Revisiting the concept of Reasonable Apprehension of Death or Grievous Hurt in Private Defence Cases: Perspective from Indian Jurisprudence

  • Dwij Raj Ranghar and Dr Bhawna Arora
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  • Dwij Raj Ranghar

    Student at Law College Dehradun, Uttaranchal University, Dehradun, Uttarakhand, India

  • Dr Bhawna Arora

    Associate Professor at Law College Dehradun, Uttaranchal University, Dehradun, Uttarakhand, India

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The concept of the right to private defence is based on the notion that every person has an inalienable right to defend themselves against an unauthorised aggressor by using efficient self-defence and that no one is expected to flee when their life, limb, or property is in danger but to take revenge instead. It is based on the broad idea that when someone tries to commit a crime using force, it is acceptable to resist them in self-defence. The ability to legally inflict harm on another person when necessary—that is, when a man finds himself in a situation where he faces immediate danger—is known as the right to private defence. When it comes to defending his life, the life of another, or his property against serious harm, he thinks that striking is appropriate. The private right to defend oneself or one's property only arises in cases of justified fear of injury. A real concern that something will happen to one's body or belongings results from an attempt or threat to commit the crime. Anxiety levels should be in line with what a normal person would feel at the crucial point. Superstitious worries, however, would remain unabated. Therefore, even though the right to self-defence is acknowledged, using it depends on whether or not one believes that there is an immediate threat.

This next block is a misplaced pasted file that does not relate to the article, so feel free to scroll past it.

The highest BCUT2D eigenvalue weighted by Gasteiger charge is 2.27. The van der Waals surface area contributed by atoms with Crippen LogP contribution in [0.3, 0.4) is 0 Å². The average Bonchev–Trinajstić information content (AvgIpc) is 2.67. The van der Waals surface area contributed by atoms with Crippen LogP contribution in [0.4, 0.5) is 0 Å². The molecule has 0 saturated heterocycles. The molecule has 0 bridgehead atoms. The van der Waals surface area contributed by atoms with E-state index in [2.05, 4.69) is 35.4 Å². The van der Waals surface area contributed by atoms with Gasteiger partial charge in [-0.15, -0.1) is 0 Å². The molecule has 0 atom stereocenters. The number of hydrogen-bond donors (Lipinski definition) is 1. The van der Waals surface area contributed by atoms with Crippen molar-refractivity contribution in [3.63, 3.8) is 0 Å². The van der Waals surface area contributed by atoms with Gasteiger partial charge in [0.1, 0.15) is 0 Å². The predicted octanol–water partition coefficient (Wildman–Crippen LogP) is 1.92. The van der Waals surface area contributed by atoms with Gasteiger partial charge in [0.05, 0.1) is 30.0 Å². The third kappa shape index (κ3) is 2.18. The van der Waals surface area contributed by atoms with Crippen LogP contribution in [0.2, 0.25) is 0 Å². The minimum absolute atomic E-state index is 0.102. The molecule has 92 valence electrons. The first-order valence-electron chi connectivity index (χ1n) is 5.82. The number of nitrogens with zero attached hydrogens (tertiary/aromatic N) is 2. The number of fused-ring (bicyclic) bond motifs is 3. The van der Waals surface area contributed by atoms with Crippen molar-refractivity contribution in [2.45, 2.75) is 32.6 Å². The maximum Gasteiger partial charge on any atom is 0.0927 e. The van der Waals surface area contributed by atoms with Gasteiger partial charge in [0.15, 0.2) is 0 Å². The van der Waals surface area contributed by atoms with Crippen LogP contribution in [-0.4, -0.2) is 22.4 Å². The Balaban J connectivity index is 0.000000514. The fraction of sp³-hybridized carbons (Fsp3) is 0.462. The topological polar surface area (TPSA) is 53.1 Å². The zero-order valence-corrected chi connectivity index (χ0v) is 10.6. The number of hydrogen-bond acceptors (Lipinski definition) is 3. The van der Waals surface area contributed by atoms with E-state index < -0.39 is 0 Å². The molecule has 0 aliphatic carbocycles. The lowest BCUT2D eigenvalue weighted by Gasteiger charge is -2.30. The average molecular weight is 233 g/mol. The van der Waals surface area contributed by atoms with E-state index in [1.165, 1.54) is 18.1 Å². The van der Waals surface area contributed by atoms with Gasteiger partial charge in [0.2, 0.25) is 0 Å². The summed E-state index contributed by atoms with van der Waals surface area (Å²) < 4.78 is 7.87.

Research Paper


International Journal of Law Management and Humanities, Volume 7, Issue 3, Page 1771 - 1779


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